ERIC Urges States to Establish National Telehealth Licensing Reciprocity for Providers

In an effort to implement a permanent way for all states to admit expedited interstate licensures, ERIC has urged 21 states to take the necessary steps to join the Interstate Medical Licensure Commission Compact (IMLCC). The IMLCC is an agreement among participating states to expedite the pathway to licensure for physicians who qualify. Joining the compact will eliminate barriers to care during this pandemic crisis, a time when families need access to telehealth more than ever before.
Currently, 29 states and the District of Columbia participate in the IMLCC, waiving state medical licensure requirements for out-of-state providers, which allows telehealth providers to practice in multiple states without having to endure a cumbersome and often delayed state-by-state application process. The compact allows qualified providers to receive licenses for each participating state through a singular and streamlined application process. Permitting providers to practice in multiple states compensates for provider shortages in COVID-19 hotspots, and is critical in rural regions that lack access to care or have low numbers of providers per capita. This is especially important in areas like behavioral health, where providers have clustered on the coasts and many areas are experiencing severe shortages – telehealth was made to address problems like these.
For a state to join the IMLCC, the legislature must introduce and pass a bill authorizing the state to join the compact, and the bill must be signed (or otherwise enacted) into law. The language of the compact must be consistent amongst the participating states.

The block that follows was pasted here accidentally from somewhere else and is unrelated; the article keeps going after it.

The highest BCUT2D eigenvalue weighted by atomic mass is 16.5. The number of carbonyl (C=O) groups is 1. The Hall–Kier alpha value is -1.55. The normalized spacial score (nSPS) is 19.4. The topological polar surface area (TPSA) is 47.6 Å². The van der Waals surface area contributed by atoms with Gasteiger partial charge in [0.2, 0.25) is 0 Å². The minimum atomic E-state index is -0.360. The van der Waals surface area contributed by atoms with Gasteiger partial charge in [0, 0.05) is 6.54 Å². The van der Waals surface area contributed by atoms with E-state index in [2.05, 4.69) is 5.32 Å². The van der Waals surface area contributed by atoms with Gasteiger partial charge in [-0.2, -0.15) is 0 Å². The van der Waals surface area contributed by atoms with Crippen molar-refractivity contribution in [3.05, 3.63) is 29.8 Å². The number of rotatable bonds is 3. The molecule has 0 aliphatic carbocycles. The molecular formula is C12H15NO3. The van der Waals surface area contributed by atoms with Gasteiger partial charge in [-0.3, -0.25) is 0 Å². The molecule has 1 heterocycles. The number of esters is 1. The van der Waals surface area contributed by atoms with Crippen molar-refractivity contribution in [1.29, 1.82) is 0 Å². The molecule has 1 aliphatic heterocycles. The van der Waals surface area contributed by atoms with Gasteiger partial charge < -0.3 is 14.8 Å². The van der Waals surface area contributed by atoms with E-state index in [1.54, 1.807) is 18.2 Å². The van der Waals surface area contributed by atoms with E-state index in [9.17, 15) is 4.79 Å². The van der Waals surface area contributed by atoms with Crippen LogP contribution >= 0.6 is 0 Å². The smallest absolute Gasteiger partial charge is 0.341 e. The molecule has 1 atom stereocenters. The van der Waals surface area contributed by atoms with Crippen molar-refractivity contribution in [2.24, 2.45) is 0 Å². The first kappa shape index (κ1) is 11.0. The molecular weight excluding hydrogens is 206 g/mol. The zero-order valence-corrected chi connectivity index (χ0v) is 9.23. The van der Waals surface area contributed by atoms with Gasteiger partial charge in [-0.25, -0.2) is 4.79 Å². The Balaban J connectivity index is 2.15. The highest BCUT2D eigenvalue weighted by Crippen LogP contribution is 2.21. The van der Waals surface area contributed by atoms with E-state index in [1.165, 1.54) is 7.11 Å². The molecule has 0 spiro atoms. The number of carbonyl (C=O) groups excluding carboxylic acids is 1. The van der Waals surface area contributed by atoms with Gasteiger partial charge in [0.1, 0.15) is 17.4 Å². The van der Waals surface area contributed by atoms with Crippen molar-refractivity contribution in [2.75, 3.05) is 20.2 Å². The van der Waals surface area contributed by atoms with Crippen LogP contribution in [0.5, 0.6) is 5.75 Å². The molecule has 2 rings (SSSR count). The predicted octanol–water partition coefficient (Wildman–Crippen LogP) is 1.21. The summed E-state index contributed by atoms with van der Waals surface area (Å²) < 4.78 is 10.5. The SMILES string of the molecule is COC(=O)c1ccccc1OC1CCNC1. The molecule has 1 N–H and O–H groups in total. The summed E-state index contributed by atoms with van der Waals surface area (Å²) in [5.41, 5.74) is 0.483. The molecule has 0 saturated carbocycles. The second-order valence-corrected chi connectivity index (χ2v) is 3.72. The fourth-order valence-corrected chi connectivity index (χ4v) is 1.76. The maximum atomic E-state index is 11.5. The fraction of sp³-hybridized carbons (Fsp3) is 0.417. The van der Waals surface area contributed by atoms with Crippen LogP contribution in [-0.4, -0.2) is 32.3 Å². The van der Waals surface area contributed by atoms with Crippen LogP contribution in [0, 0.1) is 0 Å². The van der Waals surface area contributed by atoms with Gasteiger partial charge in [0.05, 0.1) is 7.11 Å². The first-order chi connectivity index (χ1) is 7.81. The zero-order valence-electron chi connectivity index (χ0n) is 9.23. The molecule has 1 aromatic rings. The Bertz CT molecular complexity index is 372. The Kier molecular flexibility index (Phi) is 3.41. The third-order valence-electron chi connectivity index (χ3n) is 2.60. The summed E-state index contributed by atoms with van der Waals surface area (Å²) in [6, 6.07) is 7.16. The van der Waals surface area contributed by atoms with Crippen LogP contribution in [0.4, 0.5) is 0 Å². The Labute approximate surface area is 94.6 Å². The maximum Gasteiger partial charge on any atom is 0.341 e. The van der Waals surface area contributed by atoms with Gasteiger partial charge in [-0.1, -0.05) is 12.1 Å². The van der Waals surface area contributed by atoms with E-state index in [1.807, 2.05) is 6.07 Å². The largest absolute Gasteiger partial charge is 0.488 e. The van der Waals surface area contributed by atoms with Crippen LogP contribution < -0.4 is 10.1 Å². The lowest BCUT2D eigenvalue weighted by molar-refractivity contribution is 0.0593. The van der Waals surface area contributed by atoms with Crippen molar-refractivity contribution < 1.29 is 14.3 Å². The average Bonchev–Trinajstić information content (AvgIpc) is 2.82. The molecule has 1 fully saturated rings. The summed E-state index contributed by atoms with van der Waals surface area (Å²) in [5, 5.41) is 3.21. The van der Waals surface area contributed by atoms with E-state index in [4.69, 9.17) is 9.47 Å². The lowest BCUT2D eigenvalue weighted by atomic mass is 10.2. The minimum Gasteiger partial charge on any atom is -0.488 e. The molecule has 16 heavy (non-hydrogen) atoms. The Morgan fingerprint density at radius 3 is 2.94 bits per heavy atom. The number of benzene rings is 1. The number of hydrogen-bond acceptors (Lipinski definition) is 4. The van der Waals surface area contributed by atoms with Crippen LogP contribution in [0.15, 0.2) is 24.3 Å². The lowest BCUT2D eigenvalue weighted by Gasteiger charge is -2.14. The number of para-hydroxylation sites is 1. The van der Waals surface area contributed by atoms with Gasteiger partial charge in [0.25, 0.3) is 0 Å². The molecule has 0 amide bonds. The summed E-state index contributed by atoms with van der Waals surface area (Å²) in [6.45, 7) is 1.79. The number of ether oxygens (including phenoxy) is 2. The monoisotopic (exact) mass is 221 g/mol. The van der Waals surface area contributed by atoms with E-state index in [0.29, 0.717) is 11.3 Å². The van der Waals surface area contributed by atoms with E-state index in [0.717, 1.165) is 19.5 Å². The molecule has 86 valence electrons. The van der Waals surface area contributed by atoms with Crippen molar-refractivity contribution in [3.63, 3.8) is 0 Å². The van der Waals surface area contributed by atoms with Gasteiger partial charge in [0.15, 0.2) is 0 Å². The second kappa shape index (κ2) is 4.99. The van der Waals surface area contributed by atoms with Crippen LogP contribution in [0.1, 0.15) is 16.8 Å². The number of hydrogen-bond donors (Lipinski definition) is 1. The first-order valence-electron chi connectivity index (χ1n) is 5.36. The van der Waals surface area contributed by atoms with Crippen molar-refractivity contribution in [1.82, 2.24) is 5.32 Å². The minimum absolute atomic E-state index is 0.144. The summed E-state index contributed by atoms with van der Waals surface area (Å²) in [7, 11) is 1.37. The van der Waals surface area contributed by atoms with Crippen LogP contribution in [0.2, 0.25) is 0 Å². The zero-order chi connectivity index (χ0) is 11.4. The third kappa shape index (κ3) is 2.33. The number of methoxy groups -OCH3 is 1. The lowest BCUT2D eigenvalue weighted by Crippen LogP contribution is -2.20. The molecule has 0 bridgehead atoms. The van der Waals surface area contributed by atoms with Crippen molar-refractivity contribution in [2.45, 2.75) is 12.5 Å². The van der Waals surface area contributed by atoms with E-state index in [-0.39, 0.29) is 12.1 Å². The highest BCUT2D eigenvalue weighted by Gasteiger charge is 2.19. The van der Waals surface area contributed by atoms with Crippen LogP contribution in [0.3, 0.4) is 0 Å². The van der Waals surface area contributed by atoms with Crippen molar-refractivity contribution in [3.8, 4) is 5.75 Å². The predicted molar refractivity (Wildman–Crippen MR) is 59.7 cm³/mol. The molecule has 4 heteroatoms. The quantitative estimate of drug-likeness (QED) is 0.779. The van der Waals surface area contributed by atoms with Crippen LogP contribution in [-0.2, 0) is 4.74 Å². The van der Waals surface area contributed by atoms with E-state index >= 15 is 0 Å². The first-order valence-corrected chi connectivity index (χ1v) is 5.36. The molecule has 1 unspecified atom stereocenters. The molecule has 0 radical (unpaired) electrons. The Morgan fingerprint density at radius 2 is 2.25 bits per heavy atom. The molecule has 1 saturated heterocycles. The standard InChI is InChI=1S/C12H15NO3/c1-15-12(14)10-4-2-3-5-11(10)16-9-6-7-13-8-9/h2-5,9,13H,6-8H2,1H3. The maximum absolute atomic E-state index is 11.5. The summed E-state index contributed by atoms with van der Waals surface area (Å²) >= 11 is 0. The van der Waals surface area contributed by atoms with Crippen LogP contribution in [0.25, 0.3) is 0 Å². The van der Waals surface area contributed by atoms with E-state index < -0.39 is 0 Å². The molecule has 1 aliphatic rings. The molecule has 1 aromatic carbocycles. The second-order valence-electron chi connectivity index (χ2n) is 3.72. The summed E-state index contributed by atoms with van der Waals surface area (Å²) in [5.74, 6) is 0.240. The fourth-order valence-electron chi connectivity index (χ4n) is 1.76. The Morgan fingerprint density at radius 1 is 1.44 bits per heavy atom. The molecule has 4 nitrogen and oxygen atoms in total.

Temporary Emergency Waiver Asks
ERIC has urged Governor Hutchinson and Walz of Arkansas and Minnesota to join the other 48 states and D.C. in temporarily expanding national telehealth licensing waivers to out-of-state providers during the state’s emergency declaration. When patients seek telehealth services, they need a doctor to be ready and willing on the other end, and restrictive state licensing requirements reduce the supply of available providers.
Recently, Minnesota has clarified that despite not being specified in their COVID-19 Executive Order, Minnesota’s already established statute permits licensure waivers. Arkansas has not yet addressed the issue of national reciprocity for out-of-state telehealth providers at all.
Additionally, other state barriers to telehealth usage remain. In Arkansas, the only telehealth provision that has been waived is the requirement that a patient and provider establish a relationship face-to-face before conducting a telehealth encounter. To expand access, Arkansas should immediately waive the licensure requirements for out-of-state providers to practice telehealth in their state, as well as other barriers to telehealth use.
ERIC will continue to work with the respective administrations and our allies on the ground to advocate for expanded telehealth access for employees and their families amidst the public health crisis. We strongly encourage member companies to contact state governors to echo our asks.

Article by Carly Sternberg, Health Policy Associate